There’s a distinct end-of-year feeling to Chinese politics these days as officials and departments review 2013 work and prepare for 2014. Li Keqiang and other members of the State Council are drafting the Government Work Plan for 2014. On Friday they held a meeting to solicit opinions from different segments of society regarding the 2014 plan, which will be presented by the premier on March 5 at the opening of the NPC’s annual session.

Two of the four business leaders invited were from the IT sector (Tencent and Xiaomi); not surprisingly, stronger IPR protections was high on the list of business suggestions, and likely heralds increased efforts at enforcement in this area. This is good news for all business in China, including MNCs, but must be bittersweet for foreign tech companies to see such a clear signal that the government is heavily invested in developing domestic companies.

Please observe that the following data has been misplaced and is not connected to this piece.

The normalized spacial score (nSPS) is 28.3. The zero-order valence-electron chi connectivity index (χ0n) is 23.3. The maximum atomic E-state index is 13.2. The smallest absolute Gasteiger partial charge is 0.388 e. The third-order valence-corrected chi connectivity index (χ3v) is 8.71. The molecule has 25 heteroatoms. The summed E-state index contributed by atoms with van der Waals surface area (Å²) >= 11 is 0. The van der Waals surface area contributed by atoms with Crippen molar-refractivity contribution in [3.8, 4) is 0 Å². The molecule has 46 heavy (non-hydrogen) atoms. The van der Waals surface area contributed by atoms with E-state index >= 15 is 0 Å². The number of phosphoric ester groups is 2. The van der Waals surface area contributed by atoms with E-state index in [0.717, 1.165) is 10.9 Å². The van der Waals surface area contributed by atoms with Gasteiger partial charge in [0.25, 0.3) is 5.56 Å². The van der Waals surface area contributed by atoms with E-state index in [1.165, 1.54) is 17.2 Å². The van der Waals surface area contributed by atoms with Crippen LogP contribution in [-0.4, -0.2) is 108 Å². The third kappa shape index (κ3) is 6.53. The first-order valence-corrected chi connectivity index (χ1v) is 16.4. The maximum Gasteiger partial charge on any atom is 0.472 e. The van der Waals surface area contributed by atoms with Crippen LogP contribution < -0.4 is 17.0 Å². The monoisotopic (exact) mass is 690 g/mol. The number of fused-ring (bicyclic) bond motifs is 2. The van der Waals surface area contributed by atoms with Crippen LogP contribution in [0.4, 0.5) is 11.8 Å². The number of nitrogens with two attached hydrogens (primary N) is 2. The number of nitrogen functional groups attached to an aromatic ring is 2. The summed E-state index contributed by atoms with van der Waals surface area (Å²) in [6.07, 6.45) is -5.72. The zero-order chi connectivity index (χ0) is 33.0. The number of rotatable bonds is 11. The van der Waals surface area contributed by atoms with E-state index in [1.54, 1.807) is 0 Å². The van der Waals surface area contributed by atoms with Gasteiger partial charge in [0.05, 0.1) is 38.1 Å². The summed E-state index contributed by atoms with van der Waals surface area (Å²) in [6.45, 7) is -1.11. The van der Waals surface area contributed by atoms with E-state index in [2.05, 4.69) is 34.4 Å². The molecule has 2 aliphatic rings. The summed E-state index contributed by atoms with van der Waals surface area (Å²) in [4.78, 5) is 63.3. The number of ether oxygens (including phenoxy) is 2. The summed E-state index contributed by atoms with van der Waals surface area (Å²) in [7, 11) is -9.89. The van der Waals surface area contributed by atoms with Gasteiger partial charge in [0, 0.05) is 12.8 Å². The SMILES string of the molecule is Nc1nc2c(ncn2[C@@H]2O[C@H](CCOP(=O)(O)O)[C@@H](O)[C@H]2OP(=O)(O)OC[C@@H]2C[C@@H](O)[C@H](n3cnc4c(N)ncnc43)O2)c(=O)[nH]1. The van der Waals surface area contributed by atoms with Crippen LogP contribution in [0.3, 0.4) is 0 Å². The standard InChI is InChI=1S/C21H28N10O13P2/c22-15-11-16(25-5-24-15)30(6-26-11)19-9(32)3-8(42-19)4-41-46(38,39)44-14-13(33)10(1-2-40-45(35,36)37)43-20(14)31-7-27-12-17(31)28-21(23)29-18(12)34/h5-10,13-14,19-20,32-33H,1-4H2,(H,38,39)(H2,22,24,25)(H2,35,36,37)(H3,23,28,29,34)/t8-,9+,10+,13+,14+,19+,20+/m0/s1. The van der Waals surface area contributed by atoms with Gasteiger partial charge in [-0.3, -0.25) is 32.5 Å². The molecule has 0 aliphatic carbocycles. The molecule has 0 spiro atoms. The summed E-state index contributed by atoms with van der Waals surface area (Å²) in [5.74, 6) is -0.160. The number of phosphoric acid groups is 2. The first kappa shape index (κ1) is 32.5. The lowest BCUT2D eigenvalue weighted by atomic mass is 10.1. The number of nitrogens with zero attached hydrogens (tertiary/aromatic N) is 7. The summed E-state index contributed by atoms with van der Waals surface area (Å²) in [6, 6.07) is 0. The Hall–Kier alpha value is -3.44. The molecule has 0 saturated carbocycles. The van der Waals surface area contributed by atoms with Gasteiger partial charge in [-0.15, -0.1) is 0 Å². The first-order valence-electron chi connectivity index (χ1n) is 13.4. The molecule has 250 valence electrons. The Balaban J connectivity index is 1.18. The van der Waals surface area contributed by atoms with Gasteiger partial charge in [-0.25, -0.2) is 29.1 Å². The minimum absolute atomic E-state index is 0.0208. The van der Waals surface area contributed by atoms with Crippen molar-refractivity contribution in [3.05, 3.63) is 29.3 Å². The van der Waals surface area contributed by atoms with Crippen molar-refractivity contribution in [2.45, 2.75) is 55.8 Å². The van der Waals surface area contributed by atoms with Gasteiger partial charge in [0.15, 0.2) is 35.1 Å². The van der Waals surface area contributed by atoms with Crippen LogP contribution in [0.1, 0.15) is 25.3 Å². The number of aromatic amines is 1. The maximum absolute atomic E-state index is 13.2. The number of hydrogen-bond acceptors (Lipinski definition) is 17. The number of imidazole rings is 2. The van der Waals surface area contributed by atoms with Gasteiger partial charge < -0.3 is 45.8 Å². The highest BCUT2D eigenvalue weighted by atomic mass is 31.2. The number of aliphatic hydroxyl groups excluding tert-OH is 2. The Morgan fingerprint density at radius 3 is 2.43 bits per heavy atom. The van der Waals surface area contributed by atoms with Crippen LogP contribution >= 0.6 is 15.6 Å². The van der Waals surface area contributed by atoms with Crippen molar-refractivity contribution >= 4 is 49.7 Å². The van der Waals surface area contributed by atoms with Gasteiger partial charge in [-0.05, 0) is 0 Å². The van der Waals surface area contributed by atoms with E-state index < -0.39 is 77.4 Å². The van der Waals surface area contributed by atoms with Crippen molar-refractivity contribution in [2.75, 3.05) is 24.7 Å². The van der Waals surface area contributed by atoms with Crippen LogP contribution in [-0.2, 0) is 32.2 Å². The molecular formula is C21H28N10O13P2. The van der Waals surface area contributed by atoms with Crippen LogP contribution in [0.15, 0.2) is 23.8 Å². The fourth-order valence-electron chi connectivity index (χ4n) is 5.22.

The CPPCC Standing Committee also met this week to deliberate priorities for its upcoming annual session to begin on March 3.

The new Silk Road

China continues to pursue an active trade policy, this week agreeing to resume FTA talks with the Gulf Cooperation Council (which includes Saudi Arabia, Kuwait, Qatar, United Arab Emirates, Bahrain and Oman) in preparation for one day creating a free trade zone among the seven countries. FTA negotiations began in 2004, but had stalled in recent years. China frames this cooperation as part of its Silk Road Economic Belt initiative that aims to increase trade links across the Eurasian continent.